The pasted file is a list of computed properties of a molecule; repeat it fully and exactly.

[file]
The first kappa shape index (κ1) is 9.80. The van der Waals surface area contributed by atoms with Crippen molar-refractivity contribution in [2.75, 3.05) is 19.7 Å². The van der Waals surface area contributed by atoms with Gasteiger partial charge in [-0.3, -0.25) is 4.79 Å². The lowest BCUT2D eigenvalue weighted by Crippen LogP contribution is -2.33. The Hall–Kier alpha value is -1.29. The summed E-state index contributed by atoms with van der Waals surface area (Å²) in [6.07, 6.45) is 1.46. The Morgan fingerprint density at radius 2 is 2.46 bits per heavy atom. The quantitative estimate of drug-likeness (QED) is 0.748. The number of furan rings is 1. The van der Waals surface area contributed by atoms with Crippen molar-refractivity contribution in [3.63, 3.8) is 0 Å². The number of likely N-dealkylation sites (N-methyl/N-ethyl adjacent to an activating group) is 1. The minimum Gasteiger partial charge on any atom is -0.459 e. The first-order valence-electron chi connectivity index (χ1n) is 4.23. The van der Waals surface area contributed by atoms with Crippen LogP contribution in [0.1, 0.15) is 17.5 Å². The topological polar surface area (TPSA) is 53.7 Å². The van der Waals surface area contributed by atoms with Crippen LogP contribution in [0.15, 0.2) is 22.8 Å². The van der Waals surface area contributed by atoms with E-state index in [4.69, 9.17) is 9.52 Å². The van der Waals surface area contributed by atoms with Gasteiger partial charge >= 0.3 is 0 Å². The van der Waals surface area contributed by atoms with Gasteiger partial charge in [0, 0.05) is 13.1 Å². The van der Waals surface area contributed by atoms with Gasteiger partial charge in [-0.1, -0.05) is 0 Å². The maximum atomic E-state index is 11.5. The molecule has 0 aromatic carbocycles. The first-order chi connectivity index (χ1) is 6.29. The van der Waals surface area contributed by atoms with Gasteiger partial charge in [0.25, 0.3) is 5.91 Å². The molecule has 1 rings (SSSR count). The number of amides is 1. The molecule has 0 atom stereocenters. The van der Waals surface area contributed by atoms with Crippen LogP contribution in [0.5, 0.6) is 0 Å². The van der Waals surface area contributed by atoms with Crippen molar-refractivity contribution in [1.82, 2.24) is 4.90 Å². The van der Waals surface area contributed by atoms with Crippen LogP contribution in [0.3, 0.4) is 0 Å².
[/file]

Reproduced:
The first kappa shape index (κ1) is 9.80. The van der Waals surface area contributed by atoms with Crippen molar-refractivity contribution in [2.75, 3.05) is 19.7 Å². The van der Waals surface area contributed by atoms with Gasteiger partial charge in [-0.3, -0.25) is 4.79 Å². The lowest BCUT2D eigenvalue weighted by Crippen LogP contribution is -2.33. The Hall–Kier alpha value is -1.29. The summed E-state index contributed by atoms with van der Waals surface area (Å²) in [6.07, 6.45) is 1.46. The Morgan fingerprint density at radius 2 is 2.46 bits per heavy atom. The quantitative estimate of drug-likeness (QED) is 0.748. The number of furan rings is 1. The van der Waals surface area contributed by atoms with Crippen molar-refractivity contribution in [3.63, 3.8) is 0 Å². The number of likely N-dealkylation sites (N-methyl/N-ethyl adjacent to an activating group) is 1. The minimum Gasteiger partial charge on any atom is -0.459 e. The first-order valence-electron chi connectivity index (χ1n) is 4.23. The van der Waals surface area contributed by atoms with Crippen LogP contribution in [0.1, 0.15) is 17.5 Å². The topological polar surface area (TPSA) is 53.7 Å². The van der Waals surface area contributed by atoms with Crippen LogP contribution in [0.15, 0.2) is 22.8 Å². The van der Waals surface area contributed by atoms with E-state index in [4.69, 9.17) is 9.52 Å². The van der Waals surface area contributed by atoms with Gasteiger partial charge >= 0.3 is 0 Å². The van der Waals surface area contributed by atoms with Gasteiger partial charge in [0, 0.05) is 13.1 Å². The van der Waals surface area contributed by atoms with Gasteiger partial charge in [-0.1, -0.05) is 0 Å². The maximum atomic E-state index is 11.5. The molecule has 0 aromatic carbocycles. The first-order chi connectivity index (χ1) is 6.29. The van der Waals surface area contributed by atoms with Gasteiger partial charge in [0.25, 0.3) is 5.91 Å². The molecule has 1 rings (SSSR count). The number of amides is 1. The molecule has 0 atom stereocenters. The van der Waals surface area contributed by atoms with Crippen LogP contribution in [0.5, 0.6) is 0 Å². The van der Waals surface area contributed by atoms with Crippen molar-refractivity contribution in [1.82, 2.24) is 4.90 Å². The van der Waals surface area contributed by atoms with Crippen LogP contribution in [0.3, 0.4) is 0 Å².